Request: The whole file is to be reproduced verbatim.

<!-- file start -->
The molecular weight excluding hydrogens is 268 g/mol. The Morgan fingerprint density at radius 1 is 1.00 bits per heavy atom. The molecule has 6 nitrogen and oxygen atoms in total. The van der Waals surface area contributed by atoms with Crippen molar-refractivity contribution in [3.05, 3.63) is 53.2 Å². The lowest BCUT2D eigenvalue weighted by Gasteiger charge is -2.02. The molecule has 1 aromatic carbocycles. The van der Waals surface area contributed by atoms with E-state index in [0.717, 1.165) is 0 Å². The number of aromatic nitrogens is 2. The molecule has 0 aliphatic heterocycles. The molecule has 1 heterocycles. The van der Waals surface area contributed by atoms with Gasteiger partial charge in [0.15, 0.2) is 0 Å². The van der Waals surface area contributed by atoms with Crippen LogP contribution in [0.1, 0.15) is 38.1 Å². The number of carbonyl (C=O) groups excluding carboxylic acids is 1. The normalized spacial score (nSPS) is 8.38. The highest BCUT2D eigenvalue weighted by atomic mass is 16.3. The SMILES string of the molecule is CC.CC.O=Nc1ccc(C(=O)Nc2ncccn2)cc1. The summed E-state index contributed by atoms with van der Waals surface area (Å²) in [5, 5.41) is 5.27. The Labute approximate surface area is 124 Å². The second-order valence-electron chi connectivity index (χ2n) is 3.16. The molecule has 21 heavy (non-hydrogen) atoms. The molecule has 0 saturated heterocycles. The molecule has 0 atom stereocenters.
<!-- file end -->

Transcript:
The molecular weight excluding hydrogens is 268 g/mol. The Morgan fingerprint density at radius 1 is 1.00 bits per heavy atom. The molecule has 6 nitrogen and oxygen atoms in total. The van der Waals surface area contributed by atoms with Crippen molar-refractivity contribution in [3.05, 3.63) is 53.2 Å². The lowest BCUT2D eigenvalue weighted by Gasteiger charge is -2.02. The molecule has 1 aromatic carbocycles. The van der Waals surface area contributed by atoms with E-state index in [0.717, 1.165) is 0 Å². The number of aromatic nitrogens is 2. The molecule has 0 aliphatic heterocycles. The molecule has 1 heterocycles. The van der Waals surface area contributed by atoms with Gasteiger partial charge in [0.15, 0.2) is 0 Å². The van der Waals surface area contributed by atoms with Crippen LogP contribution in [0.1, 0.15) is 38.1 Å². The number of carbonyl (C=O) groups excluding carboxylic acids is 1. The normalized spacial score (nSPS) is 8.38. The highest BCUT2D eigenvalue weighted by atomic mass is 16.3. The SMILES string of the molecule is CC.CC.O=Nc1ccc(C(=O)Nc2ncccn2)cc1. The summed E-state index contributed by atoms with van der Waals surface area (Å²) in [5, 5.41) is 5.27. The Labute approximate surface area is 124 Å². The second-order valence-electron chi connectivity index (χ2n) is 3.16. The molecule has 21 heavy (non-hydrogen) atoms. The molecule has 0 saturated heterocycles. The molecule has 0 atom stereocenters.